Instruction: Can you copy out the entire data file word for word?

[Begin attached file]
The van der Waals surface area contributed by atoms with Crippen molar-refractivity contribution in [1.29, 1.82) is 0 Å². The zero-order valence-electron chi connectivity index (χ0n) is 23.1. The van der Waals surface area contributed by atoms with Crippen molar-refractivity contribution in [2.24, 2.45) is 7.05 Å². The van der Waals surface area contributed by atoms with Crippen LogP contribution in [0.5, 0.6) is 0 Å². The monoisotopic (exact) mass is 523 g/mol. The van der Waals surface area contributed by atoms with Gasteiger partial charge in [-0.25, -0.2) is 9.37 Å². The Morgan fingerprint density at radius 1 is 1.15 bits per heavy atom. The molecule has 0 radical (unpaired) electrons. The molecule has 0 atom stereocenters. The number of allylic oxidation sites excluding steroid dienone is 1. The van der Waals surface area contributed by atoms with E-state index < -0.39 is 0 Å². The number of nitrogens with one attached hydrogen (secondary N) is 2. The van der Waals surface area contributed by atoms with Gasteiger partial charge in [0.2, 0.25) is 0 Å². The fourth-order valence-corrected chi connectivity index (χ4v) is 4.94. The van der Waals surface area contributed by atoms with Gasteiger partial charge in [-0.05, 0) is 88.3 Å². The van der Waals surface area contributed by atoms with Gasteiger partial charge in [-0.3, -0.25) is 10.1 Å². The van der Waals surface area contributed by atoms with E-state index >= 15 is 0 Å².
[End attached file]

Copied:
The van der Waals surface area contributed by atoms with Crippen molar-refractivity contribution in [1.29, 1.82) is 0 Å². The zero-order valence-electron chi connectivity index (χ0n) is 23.1. The van der Waals surface area contributed by atoms with Crippen molar-refractivity contribution in [2.24, 2.45) is 7.05 Å². The van der Waals surface area contributed by atoms with Crippen LogP contribution in [0.5, 0.6) is 0 Å². The monoisotopic (exact) mass is 523 g/mol. The van der Waals surface area contributed by atoms with Gasteiger partial charge in [-0.25, -0.2) is 9.37 Å². The Morgan fingerprint density at radius 1 is 1.15 bits per heavy atom. The molecule has 0 radical (unpaired) electrons. The molecule has 0 atom stereocenters. The number of allylic oxidation sites excluding steroid dienone is 1. The van der Waals surface area contributed by atoms with E-state index < -0.39 is 0 Å². The number of nitrogens with one attached hydrogen (secondary N) is 2. The van der Waals surface area contributed by atoms with Gasteiger partial charge in [0.2, 0.25) is 0 Å². The fourth-order valence-corrected chi connectivity index (χ4v) is 4.94. The van der Waals surface area contributed by atoms with Gasteiger partial charge in [-0.05, 0) is 88.3 Å². The van der Waals surface area contributed by atoms with Gasteiger partial charge in [-0.3, -0.25) is 10.1 Å². The van der Waals surface area contributed by atoms with E-state index >= 15 is 0 Å².